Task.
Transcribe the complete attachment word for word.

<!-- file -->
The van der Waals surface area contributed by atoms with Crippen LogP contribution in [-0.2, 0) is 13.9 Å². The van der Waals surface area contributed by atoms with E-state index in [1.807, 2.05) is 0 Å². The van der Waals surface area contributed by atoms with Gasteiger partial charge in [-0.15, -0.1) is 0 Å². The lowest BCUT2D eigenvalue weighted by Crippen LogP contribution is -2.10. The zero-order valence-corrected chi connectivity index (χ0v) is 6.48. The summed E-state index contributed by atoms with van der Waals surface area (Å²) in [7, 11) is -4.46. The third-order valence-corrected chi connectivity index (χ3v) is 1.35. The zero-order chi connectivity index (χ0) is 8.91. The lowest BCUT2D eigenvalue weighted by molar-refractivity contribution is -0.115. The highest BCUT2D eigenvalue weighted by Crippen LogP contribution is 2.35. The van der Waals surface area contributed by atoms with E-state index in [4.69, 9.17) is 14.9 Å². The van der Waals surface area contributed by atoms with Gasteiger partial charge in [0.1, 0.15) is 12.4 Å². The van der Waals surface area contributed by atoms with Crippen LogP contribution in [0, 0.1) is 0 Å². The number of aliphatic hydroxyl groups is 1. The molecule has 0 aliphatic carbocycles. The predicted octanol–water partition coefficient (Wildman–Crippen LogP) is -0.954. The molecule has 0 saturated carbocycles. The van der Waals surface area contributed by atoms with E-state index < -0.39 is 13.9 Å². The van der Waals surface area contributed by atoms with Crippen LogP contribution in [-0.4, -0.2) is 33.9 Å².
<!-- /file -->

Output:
The van der Waals surface area contributed by atoms with Crippen LogP contribution in [-0.2, 0) is 13.9 Å². The van der Waals surface area contributed by atoms with E-state index in [1.807, 2.05) is 0 Å². The van der Waals surface area contributed by atoms with Gasteiger partial charge in [-0.15, -0.1) is 0 Å². The lowest BCUT2D eigenvalue weighted by Crippen LogP contribution is -2.10. The zero-order valence-corrected chi connectivity index (χ0v) is 6.48. The summed E-state index contributed by atoms with van der Waals surface area (Å²) in [7, 11) is -4.46. The third-order valence-corrected chi connectivity index (χ3v) is 1.35. The zero-order chi connectivity index (χ0) is 8.91. The lowest BCUT2D eigenvalue weighted by molar-refractivity contribution is -0.115. The highest BCUT2D eigenvalue weighted by Crippen LogP contribution is 2.35. The van der Waals surface area contributed by atoms with E-state index in [4.69, 9.17) is 14.9 Å². The van der Waals surface area contributed by atoms with Gasteiger partial charge in [0.1, 0.15) is 12.4 Å². The van der Waals surface area contributed by atoms with Crippen LogP contribution in [0, 0.1) is 0 Å². The number of aliphatic hydroxyl groups is 1. The molecule has 0 aliphatic carbocycles. The predicted octanol–water partition coefficient (Wildman–Crippen LogP) is -0.954. The molecule has 0 saturated carbocycles. The van der Waals surface area contributed by atoms with E-state index < -0.39 is 13.9 Å². The van der Waals surface area contributed by atoms with Crippen LogP contribution in [-0.4, -0.2) is 33.9 Å².